I understand, as well as anybody, the Minister’s reticence to deal with any case that is sub judice, whether before the initial court or before the Court of Appeal. What I do not understand, because he has gone on to deal with the general, rather than the particular, is why we cannot address the very simple issue in this case: that this man, who was plainly under investigation as a terrorist, was allowed to leave this country. I know very well, as does the Minister, that that is precisely the reverse of the normal process that would apply. Anybody who was a suspect in those circumstances would be proscribed from leaving the country, stopped and arrested. Can we not address just this simple question: given the suspicion that this man was under, why was he allowed to travel to Pakistan? That information cannot be sub judice and it cannot interfere with any due process of justice.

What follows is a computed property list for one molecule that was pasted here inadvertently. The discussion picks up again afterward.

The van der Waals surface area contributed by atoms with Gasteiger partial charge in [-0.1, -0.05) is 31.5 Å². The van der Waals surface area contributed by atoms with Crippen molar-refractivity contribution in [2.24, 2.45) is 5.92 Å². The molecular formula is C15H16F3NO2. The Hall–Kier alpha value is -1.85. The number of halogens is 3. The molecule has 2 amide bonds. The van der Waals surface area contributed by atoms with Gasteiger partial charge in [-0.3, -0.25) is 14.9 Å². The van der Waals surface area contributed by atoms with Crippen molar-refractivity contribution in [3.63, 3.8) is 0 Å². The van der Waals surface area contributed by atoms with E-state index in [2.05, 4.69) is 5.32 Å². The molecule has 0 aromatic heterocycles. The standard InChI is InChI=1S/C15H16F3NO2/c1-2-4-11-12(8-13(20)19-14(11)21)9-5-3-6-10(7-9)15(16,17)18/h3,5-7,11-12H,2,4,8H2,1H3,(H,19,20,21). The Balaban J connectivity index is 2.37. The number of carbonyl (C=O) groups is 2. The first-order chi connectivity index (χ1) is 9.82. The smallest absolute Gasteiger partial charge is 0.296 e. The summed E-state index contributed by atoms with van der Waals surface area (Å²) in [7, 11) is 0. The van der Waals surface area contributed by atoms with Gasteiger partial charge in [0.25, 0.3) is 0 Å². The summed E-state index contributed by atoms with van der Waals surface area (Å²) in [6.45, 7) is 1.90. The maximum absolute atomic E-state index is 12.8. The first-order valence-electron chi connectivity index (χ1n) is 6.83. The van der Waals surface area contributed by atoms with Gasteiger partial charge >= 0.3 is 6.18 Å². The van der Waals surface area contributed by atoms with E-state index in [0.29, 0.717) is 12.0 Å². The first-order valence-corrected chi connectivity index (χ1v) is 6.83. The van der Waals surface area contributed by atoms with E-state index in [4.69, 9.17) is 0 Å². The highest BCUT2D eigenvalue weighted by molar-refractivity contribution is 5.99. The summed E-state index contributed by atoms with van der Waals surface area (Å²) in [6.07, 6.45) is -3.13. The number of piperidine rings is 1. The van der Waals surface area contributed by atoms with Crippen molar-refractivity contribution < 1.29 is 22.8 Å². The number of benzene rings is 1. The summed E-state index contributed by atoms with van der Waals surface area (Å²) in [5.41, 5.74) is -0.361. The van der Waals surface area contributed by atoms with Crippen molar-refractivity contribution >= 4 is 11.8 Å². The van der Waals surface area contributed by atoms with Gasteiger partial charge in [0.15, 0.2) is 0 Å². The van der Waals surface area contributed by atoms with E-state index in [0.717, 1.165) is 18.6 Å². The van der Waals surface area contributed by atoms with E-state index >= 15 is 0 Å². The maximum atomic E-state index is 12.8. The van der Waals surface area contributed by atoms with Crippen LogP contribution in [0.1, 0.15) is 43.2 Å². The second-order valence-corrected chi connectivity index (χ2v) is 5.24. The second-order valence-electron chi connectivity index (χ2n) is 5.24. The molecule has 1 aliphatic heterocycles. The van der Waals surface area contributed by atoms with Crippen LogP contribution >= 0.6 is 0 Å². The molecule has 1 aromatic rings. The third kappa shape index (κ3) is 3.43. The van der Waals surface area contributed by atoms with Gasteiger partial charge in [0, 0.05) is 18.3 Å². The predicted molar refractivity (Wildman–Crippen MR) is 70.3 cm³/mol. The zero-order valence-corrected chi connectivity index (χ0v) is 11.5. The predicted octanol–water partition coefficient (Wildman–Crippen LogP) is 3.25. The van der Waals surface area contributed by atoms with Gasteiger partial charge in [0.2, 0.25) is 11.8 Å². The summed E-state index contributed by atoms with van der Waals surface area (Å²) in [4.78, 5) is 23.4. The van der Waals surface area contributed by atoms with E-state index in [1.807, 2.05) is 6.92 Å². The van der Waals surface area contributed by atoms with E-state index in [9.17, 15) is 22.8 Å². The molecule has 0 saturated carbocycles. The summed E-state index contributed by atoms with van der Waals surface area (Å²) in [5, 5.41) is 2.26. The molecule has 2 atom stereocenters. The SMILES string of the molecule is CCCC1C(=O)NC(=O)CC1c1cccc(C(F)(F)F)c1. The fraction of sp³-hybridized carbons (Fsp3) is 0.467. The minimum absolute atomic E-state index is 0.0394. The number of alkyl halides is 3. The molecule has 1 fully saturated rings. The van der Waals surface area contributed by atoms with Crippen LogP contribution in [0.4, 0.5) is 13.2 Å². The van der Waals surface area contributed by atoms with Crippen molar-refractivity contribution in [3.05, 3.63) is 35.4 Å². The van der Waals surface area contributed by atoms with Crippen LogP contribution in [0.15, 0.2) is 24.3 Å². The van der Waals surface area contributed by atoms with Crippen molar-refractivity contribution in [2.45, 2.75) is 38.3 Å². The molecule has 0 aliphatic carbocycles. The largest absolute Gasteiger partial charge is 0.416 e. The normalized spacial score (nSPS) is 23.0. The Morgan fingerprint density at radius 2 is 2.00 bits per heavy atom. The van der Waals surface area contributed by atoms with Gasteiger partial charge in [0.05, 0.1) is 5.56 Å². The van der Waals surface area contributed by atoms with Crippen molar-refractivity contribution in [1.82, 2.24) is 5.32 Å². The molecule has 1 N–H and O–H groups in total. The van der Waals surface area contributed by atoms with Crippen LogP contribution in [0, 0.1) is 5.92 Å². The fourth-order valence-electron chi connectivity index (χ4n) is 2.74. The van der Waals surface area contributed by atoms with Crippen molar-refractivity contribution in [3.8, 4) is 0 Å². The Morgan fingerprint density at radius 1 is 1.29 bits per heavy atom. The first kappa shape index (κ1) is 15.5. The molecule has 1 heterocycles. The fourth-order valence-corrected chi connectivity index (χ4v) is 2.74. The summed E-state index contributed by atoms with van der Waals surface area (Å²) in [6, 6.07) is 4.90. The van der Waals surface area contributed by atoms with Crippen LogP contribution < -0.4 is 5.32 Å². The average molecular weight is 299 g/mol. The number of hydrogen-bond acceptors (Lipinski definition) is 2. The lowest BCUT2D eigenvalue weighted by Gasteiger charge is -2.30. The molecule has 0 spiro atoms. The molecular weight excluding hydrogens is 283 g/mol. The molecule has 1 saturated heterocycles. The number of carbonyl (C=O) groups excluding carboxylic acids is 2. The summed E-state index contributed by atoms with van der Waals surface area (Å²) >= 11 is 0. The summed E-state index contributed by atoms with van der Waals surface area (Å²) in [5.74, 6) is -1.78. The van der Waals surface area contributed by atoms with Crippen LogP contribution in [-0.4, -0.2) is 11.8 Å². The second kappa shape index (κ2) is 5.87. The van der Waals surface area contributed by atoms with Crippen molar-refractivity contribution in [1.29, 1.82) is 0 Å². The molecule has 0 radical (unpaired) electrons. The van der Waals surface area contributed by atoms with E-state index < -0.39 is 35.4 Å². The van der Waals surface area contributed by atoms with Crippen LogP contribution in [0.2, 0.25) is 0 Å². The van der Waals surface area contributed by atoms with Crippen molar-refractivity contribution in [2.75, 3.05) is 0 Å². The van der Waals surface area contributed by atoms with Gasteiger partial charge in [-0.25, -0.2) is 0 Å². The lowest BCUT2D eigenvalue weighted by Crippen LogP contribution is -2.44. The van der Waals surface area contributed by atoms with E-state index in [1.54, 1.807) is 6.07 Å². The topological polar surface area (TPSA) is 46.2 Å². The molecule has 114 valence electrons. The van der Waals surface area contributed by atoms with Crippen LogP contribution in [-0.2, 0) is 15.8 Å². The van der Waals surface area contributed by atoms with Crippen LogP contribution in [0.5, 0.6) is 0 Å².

My friend is not only honourable but learned, and he knows full well the answer to that question. That is why it is not reasonable or fair, in the context of this debate, to raise any matter relating to a case that is before the courts. He knows full well that any Minister stood at this Dispatch Box could not engage in an answer to that question without jeopardising matters that I understand are still being considered by the Court of Appeal in this country. One must ask why I am being asked to answer a question that hon. Members know I cannot possibly answer from this Dispatch Box at this time. The right hon. Member for Haltemprice and Howden knows better than to fuel conspiracy theories without providing substantive evidence to the House that proves beyond all reasonable doubt that the accusations that he is making about these cases are borne out.